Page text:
China bans flying national flag upside down

China bans flying national flag upside down

  • Amendments to law banning flag desecration will also regulate its use online and require it to be disposed of ‘appropriately’
  • State media says changes are designed to promote use of and educate people about flag

China will amend its law on the national flag to ban people from flying it upside down.

The top legislative body, the National People’s Congress Standing Committee, reviewed draft amendments to the flag law on Saturday, in which “hanging the national flag upside down” is specifically named as a way of “damaging the dignity” of the flag, state news agency Xinhua said.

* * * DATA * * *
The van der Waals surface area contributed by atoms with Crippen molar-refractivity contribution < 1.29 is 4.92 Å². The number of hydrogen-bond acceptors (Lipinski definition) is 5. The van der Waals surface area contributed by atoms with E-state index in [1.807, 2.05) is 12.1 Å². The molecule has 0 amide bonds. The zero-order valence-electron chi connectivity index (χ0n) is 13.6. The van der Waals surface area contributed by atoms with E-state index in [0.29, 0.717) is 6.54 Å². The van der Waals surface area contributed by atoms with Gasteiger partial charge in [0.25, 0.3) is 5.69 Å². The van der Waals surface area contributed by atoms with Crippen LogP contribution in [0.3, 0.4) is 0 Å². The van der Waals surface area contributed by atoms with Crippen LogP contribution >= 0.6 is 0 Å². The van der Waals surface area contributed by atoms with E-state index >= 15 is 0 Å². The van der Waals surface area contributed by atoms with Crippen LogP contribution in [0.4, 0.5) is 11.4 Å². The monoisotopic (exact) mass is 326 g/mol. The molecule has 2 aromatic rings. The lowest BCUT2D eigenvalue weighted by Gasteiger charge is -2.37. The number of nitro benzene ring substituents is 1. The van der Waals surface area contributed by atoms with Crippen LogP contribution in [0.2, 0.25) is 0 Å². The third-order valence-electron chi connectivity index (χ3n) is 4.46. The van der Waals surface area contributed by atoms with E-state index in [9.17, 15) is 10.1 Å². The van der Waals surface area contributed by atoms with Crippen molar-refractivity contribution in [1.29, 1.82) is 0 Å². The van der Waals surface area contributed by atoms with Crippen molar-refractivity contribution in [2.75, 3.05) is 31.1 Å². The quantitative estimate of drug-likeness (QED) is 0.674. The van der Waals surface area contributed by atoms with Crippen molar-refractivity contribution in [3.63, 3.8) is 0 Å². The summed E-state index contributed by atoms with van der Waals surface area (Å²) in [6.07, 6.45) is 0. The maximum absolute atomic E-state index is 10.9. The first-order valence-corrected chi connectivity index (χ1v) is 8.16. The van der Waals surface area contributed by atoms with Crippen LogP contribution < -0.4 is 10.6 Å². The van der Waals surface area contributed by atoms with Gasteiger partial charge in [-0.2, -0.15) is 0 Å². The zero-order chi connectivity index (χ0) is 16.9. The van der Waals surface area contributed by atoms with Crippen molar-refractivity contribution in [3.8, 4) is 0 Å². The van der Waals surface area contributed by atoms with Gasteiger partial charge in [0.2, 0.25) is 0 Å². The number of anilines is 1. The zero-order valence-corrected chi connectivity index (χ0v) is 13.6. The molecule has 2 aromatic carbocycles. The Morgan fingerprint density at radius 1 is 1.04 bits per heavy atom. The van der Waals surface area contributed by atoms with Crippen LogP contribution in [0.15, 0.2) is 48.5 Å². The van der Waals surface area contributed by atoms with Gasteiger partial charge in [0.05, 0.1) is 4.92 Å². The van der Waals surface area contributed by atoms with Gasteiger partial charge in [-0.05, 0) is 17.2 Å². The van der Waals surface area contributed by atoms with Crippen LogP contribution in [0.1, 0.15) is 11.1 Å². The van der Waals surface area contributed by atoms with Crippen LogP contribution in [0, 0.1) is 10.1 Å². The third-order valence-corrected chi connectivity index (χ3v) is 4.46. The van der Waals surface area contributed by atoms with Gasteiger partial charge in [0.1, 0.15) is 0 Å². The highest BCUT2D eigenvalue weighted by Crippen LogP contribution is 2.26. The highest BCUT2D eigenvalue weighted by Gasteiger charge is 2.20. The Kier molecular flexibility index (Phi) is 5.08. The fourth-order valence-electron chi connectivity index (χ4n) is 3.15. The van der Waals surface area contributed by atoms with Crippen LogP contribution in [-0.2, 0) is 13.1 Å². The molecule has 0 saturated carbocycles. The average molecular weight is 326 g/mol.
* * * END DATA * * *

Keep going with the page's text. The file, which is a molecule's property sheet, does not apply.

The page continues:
The amendment also bans “littering” and says flags used in mass events must be disposed of “appropriately”. The use of the flag on the internet will also be regulated.

Previously the law defined desecration as “publicly and wilfully burning, mutilating, scrawling on, defiling or trampling upon” the flag. Those found guilty of breaking the law could be jailed for up to three years.

Xinhua also said the amendment was designed to increase the use of the flag and promote education about it.